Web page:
Flamenco show in Madrid

The “Cantante” Café

Glass lamps
and green mirrors

Upon a dark stage,
the Parrala has
a conversation
with death.
It calls her,
but she doesn’t come,
and it calls again.
breathe in the sobbing.
And in the green mirrors,
long silk curtains stir.


espectaculo de flamenco

Considered part of the UNESCO world heritage since the year 2010, flamenco, as it has evolved over the last two hundred years, has become a crucial part of the culture of Spain.

Though it has uncertain origins, flamenco’s roots can be traced back to the music and theater of various cultures throughout history. What we do know for sure is its basis in the area of Andalucia, more than 200 years ago. The mix of cultures in this region throughout time, combined with the popularity of this type of southern Spanish artistic expression, has made flamenco a completely unique art form, tied closely to the deepest, most soulful of emotions.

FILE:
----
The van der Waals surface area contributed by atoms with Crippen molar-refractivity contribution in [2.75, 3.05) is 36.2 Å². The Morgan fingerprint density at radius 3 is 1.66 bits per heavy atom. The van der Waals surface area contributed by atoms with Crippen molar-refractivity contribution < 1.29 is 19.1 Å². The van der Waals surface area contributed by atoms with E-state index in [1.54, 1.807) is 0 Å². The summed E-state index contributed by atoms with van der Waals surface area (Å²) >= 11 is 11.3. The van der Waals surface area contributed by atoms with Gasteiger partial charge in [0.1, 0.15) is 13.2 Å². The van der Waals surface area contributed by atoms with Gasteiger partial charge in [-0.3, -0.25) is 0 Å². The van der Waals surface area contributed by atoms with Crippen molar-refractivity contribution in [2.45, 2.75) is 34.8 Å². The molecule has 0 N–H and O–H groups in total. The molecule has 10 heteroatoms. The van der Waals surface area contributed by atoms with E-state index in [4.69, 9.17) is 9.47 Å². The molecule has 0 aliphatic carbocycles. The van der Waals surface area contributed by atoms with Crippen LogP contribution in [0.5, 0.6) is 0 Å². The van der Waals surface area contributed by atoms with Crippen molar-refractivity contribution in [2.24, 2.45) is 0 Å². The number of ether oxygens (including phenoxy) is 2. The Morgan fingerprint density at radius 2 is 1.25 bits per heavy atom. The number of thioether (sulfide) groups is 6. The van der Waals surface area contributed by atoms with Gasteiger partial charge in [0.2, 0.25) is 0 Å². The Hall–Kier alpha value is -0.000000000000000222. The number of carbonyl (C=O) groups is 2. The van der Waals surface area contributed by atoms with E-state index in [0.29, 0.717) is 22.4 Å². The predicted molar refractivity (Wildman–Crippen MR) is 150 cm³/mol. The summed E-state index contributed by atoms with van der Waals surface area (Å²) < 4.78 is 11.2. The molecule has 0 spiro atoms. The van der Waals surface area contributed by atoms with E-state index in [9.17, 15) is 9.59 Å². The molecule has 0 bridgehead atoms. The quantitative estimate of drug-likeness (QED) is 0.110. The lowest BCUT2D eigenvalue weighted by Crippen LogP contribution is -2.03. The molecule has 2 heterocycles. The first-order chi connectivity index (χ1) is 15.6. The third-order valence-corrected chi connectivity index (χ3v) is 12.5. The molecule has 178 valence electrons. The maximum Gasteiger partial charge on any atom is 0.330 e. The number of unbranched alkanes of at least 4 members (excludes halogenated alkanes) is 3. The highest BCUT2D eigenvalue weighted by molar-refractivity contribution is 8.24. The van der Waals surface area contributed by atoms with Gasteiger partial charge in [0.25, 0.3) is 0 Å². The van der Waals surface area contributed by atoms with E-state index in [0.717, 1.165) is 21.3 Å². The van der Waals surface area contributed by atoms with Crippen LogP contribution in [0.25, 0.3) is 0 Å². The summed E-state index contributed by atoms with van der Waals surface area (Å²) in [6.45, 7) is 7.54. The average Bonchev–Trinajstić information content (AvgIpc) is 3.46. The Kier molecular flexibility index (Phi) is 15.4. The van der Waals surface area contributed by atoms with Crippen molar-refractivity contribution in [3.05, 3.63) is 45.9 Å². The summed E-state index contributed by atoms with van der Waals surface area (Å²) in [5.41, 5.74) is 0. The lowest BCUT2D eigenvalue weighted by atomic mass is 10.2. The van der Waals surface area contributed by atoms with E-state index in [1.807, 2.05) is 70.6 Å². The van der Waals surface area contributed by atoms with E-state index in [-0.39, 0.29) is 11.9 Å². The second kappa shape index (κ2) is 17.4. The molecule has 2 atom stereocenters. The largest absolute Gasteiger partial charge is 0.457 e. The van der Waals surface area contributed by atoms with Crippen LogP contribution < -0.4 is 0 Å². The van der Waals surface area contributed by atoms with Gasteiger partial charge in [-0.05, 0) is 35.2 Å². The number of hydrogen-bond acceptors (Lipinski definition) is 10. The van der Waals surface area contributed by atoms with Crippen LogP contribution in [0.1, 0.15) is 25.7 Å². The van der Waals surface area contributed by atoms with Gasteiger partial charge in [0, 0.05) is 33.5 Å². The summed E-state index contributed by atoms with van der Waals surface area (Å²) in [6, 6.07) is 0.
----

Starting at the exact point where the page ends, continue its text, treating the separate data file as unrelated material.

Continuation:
Many different tribes have come through the Iberian Peninsula through the centuries, including the Phoenicians, Greeks, Carthaginians, Romans, Jews, Muslims, Goths, and gypsies. All these peoples’ sounds and influences came together in the cantante cafes of the 19th century, especially in Seville, Cadiz, and Malaga. It is in Seville that Silverio Franconetti, one of the founding fathers of the art form of flamenco, lays down the universal structure of flamenco that we know and appreciate today.